Yes, the first Pedal Power program was a success! It passed the test but recruiting and marketing the program in an attractive way (while competing with all the other sports and activities on campus) will require creativity, persistence and hard work. I won’t narrate all the details about the evolution of Pedal Power from 2009 until today but the quick summary is: Pedal Power is in high demand!

    Two major shifts happened:
    1) All 12-16 year olds (with or without a bike) are welcome to sign up with the commitment to attend the entire session. Parents fill out paperwork and pay a low non-refundable registration fee before the first day of class.

    2) The community recognized that the bicycle is a tool for empowerment and a vehicle for change. Community involvement and new partnerships have been supporting the demanding youth bike programs and excellent results have been contributing to the huge success.

    Wrenching night at Bici Centro (photo by Christine Bourgeois)

    1. The Santa Barbara Bicycle Coalition has been building a strong group of volunteers to organize bike drives and wrenching nights before each Pedal Power session.
    2. Principals and teachers who were hesitant at first, are now promoting Pedal Power, making announcement on campus, sharing link on school website and if if they can, trying to fit a ride with the group in their busy schedule.  
    3. More students are riding to school and some of them are making their own “posse” group.
    4. A fabulous ride along the Pacific Ocean and up in the hills, the Santa Barbara Century, was created in 2010 and provides funding for Pedal Power. More than 800 riders from all over the US register each October for the popular event.
    5. The demand for LCIs in Santa Barbara County has been skyrocking: twenty-two instructors, more than half which are women have been trained during the past 3 years and eight participants are registered for an upcoming LCI training seminar in San Luis Obispo.
    6. Parents and cyclists from our thriving bike community have been showing interest in going on rides as chaperons and in giving support to our teenagers.
    7. Local organizations and businesses have been welcoming Pedal Power groups for private tours, demonstrations and snacks.
    8. Pedal Power program is expanding to Santa Maria, a city located 70 miles north of Santa Barbara. The first pilot program last year attracted 16 students: two local foundations are funding the program for this school year.
    Thank you all! Merci beaucoup! Muchas gracias! Dank u! Grazie!...
    Enjoy the video!

  • December 21, 2012 9:41 PM | Ed France (Administrator)

    506 E. Haley St: new location for Bici Centro
  • December 13, 2012 11:00 AM | Christine Bourgeois (Administrator)
    For immediate release

    The Coalition for Sustainable TransportationMilpas Community Association, and the Santa Barbara Bicycle Coalition will hold a press conference on Monday, December 17 at 5pm on the intersection of Milpas and Ortega to discuss safety issues on Milpas and the Eastside this holiday season.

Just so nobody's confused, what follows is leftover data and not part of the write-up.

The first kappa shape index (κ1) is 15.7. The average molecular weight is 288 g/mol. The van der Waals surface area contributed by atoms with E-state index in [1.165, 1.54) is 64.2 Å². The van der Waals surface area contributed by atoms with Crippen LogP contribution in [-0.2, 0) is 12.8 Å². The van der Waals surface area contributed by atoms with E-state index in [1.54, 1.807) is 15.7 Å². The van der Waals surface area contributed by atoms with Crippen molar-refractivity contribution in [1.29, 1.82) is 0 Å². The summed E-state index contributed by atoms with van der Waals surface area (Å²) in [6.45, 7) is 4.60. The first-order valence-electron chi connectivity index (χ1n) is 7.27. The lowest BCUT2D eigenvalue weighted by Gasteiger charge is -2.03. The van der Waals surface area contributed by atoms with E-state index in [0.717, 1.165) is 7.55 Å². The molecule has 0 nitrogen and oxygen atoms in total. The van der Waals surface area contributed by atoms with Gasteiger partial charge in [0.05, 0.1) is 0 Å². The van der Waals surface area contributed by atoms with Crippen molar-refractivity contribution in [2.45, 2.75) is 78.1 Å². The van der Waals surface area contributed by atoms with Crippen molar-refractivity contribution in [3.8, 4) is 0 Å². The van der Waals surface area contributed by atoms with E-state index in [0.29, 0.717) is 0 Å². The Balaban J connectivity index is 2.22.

• November 29, 2012 10:13 AM | Ed France (Administrator)

    by Christine Bourgeois, Education Coordinator, Santa Barbara Bicycle Coalition

    As an avid cyclist who rides every day, I am always sad to hear that a car hit a fellow rider in our community.

    This tragedy and other recent collisions involving cyclists in Santa Barbara highlight the need for all road users to obey the rules of the road. When people bend the rules to their personal benefit, whether they are a motorist, bicyclist or pedestrian, it contributes to chaos on the streets and everyone is endangered. 

    John Forester, a promoter of vehicular cycling, reminds us that all "cyclists fare best when they act and are treated as drivers of vehicles". 

     When it comes to cycling safety we need to be more European, where all students learn basic lessons in road safety and usage.  Young children learn to be safe pedestrians, older students learn how to be respectful "drivers of a bicycle": These countries have generations of educated road users who walk, bike and drive safely and without conflict.

     In our community, the Santa Barbara Bicycle Coalition (SBBC) has been working toward the goal of offering universal access to bicycle education. This year, 140 junior-high school students learned to ride safely through the popular Earn-A-Bike program. This month, the Spanish Language Outreach Committee distributed 800 free lights to low-income cyclists who have to ride to work, school or shopping after dark. 

     For adults, the SBBC has been offering street skills classes every other month to practice bike handling skills and review legal rights and responsibilities. Pre-registration and details for these classes can be found online at:

    Is the goal of offering universal access to bicycle education feasible in Santa Barbara? I'll let every Santa Barbarian ponder my question.

  • November 29, 2012 8:51 AM | Ed France (Administrator)
    Join members of the Bici Centro crew and the SB Bicycle Coalition as we cruise with this great program down Milpas for this Holiday Parade! The State Street Parade participation has been cancelled due to rain. Simply follow the directions listed for Milpas on the 15th!Join the Don Riders at the Holiday Parades
Santa Barbara Bicycle Coalition, PO Box 92047, Santa Barbara, CA 93190
Bici Centro, PO Box 91222, Santa Barbara, CA 93190
located at 506 E. Haley St, Santa Barbara, CA 93103
Phone: 805 617-3255